FB Movie Book Smackdown: Abraham Lincoln: Vampire Hunter (2010)
Written by: Seth Grahame-Smith
Publication Date: March 2, 2010
Published by: Grand Central Publishing
Genre: Historical Fiction
Movie Adaptation – Directed by Timur Bekmambetov. Screenplay by Seth Grahame-Smith. Release date: June 22, 2012. Studio: 20th Century Fox
I wanted to expand my reviews than have endless movie reviews. This new feature was inspired by a spirited discussion with the guys from The Film Cynics where Brian made a point about not reading the source material before or after seeing a movie. I chimed in that my love a particular book have been ruined by awful adaptations of it… (coughs) Running With Scissors. I thought that I would read books that have been or will be made into movies and give let them fight to the death.
The inaugural review goes to Seth Grahame-Smith’s follow-up to Pride and Prejudice and Zombies named Abraham Lincoln: Vampire Hunter. The premise of the book is self-explanatory. There have been hundreds of biographies about out sixteenth presidents ranging from a slavery sympathizer to a closet homosexual. Why not the next best thing is to transform him into a lean, mean vampire-killing machine?
When a 500-year-old vampire by the name of Henry Struges commissions Grahame-Smith to transform the “six secret journals” of Lincoln’s lifelong battle with the creatures of darkness. Ever since, Abe was a little boy, he would question why his loved ones would be healthy one day and die the next day. He learns the bitter truth about the existence of vampires and makes a solemn vow that he would see each one of them dead. He is recruited by the same Henry Sturges to do just that. You are asking yourself, why would a vampire want to kill his own kind? You just have to fight that out for yourself. Let’s just say it’s about an impending war. It’s not what you think.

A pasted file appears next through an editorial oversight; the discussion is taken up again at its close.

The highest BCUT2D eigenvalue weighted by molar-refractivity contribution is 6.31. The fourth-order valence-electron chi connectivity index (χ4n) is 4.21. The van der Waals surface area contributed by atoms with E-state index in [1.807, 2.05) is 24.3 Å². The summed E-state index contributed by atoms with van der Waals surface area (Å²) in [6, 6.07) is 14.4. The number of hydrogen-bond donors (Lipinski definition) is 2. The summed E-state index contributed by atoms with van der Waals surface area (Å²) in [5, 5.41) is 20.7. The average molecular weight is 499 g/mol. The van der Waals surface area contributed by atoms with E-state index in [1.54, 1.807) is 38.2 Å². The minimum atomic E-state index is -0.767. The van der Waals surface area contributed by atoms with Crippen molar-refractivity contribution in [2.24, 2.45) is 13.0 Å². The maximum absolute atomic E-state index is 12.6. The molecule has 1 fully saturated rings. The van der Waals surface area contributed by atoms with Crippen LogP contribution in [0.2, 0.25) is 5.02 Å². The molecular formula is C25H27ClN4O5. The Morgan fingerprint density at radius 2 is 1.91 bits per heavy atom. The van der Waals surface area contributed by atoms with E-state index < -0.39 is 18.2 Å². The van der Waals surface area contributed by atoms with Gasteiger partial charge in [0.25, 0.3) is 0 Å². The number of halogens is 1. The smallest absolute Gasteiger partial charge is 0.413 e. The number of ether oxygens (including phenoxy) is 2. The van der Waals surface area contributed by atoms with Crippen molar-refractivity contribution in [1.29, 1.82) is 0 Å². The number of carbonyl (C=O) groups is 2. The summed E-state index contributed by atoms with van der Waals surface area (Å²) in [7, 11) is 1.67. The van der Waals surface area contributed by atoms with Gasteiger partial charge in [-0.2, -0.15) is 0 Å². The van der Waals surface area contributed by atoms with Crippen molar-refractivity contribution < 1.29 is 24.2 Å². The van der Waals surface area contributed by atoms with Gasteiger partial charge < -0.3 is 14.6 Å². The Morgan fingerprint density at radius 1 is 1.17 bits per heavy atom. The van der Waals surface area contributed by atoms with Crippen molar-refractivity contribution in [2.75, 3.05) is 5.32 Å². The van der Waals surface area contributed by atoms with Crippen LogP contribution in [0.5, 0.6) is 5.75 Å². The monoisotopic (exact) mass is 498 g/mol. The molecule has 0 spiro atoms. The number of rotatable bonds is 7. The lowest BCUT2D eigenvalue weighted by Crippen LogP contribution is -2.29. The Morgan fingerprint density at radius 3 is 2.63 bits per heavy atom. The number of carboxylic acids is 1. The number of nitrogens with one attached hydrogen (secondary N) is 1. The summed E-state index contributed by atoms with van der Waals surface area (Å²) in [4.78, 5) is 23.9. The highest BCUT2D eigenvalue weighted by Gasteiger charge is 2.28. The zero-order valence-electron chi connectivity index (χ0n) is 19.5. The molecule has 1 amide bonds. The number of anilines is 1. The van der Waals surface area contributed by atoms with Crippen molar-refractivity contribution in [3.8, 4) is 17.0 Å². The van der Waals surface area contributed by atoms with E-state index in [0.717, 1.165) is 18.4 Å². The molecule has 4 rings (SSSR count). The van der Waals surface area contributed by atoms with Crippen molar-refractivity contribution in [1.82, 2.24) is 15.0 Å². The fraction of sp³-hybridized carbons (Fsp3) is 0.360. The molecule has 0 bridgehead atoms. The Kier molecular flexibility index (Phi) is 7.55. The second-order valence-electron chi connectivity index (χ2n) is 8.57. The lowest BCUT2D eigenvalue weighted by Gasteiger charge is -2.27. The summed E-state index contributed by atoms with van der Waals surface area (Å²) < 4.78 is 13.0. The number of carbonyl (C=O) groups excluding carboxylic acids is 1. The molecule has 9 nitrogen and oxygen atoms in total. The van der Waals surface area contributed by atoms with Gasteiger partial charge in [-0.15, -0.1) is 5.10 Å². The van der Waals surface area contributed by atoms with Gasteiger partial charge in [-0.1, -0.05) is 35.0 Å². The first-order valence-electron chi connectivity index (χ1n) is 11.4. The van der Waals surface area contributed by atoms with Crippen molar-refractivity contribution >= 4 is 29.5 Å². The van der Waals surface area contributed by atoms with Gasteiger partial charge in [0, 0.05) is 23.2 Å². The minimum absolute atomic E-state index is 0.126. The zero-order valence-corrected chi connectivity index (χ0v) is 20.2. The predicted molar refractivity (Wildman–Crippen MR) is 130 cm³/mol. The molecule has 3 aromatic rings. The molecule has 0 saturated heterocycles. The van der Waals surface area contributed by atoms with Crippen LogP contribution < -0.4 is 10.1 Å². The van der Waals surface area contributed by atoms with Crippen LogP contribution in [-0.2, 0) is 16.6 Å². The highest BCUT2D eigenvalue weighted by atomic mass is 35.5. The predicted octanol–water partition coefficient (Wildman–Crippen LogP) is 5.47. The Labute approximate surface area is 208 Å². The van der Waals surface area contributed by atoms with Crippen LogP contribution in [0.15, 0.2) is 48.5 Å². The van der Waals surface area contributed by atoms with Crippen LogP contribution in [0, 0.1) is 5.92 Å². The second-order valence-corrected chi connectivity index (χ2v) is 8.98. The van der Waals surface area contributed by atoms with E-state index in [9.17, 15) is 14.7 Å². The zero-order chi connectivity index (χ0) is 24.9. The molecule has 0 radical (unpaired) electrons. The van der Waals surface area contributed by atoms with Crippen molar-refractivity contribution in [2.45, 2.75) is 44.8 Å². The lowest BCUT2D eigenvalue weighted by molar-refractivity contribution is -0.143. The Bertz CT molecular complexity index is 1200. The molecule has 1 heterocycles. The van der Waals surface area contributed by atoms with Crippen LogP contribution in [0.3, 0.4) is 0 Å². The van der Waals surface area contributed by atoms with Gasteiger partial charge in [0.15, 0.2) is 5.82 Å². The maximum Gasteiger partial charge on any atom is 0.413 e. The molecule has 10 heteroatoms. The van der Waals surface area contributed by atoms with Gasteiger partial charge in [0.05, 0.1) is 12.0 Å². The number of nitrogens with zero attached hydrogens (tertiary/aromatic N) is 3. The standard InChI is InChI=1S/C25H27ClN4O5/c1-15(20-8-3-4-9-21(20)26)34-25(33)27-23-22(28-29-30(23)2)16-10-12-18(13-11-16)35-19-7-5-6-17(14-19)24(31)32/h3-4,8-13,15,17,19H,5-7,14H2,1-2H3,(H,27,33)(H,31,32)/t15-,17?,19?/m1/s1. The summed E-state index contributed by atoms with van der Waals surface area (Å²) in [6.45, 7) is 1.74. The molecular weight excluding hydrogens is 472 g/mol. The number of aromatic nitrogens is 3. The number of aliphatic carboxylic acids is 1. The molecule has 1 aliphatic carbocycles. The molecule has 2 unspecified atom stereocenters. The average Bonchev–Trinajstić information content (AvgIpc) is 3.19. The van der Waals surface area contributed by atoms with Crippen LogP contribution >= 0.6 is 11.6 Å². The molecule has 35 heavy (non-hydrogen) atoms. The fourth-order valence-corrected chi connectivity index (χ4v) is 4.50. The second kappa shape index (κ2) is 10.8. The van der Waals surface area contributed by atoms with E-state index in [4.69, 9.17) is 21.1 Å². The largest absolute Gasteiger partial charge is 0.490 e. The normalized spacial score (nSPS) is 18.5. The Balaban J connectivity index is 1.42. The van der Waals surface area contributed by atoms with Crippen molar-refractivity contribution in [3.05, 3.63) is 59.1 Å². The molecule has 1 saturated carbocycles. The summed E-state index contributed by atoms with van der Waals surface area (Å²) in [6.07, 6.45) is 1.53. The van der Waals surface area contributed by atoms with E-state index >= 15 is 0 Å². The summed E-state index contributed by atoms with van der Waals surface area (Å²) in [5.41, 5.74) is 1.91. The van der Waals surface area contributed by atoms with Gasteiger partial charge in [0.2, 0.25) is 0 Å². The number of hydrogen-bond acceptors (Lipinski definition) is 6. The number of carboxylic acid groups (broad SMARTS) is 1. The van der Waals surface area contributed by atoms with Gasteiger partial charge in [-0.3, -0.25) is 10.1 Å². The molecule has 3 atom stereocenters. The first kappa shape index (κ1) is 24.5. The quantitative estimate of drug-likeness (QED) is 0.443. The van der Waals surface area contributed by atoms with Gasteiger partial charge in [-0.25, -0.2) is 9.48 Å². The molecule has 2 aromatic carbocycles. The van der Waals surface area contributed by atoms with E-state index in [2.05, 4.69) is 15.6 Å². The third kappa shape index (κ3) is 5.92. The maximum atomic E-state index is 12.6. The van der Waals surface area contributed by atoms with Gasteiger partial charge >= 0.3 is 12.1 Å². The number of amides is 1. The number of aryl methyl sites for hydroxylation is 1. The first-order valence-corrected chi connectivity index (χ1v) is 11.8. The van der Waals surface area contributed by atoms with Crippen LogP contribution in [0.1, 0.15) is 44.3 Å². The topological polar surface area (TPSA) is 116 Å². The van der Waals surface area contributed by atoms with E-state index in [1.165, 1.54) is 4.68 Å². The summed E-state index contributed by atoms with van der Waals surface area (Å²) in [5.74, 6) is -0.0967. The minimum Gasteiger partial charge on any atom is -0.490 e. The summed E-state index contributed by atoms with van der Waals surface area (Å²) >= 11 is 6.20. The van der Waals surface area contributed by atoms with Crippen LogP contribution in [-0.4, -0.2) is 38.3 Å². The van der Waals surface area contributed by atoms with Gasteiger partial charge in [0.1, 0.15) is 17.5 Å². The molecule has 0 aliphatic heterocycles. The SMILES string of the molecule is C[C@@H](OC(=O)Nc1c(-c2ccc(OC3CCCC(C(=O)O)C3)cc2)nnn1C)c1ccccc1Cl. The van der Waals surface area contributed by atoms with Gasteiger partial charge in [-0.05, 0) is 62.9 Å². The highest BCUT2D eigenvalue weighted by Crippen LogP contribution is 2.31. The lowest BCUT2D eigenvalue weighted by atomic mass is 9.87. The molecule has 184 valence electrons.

My interest was piqued when I saw the cover of the book, especially the back. The idea of the tall, lanky Abraham Lincoln being a badass vamp killer was awesome.
The problem is that he rarely killed as bloodsuckers in the book. He would have his acquaintances carry out some of his assignments for him. The main problem with the book is that Grahame-Smith felt restricted about retelling Lincoln’s life that is bogged down with facts that have heard before with sprinkling of stretched truths. It was like he was afraid to go balls out insane with it. It could have gone further.
My morbid curiosity about the damage of war or ravenous vampires would do to the human body kept my interest to read further. Even though there were sporadic kills in the book, the gory details about blood gushing out, beheadings, plunging axes into chest cavities or brains spilling out of skulls made me cringe and laugh with joy at the same time.
Final KO: Without seeing the movie, I can only hope that the movie was focus more on the killing and less with the facts. If the movie was like Zombieland, than I would give the advantage to it.
Posted on December 25, 2010, in FB Movie Book Smackdown and tagged 20th Century Fox, Abraham Lincoln, Abraham Lincoln: Vampire Hunter, Eric Bana, Pride and Prejudice and Zombies, Seth Grahame-Smith, Tim Burton, Timur Bekmambetov, Vampire. Bookmark the permalink. 1 Comment.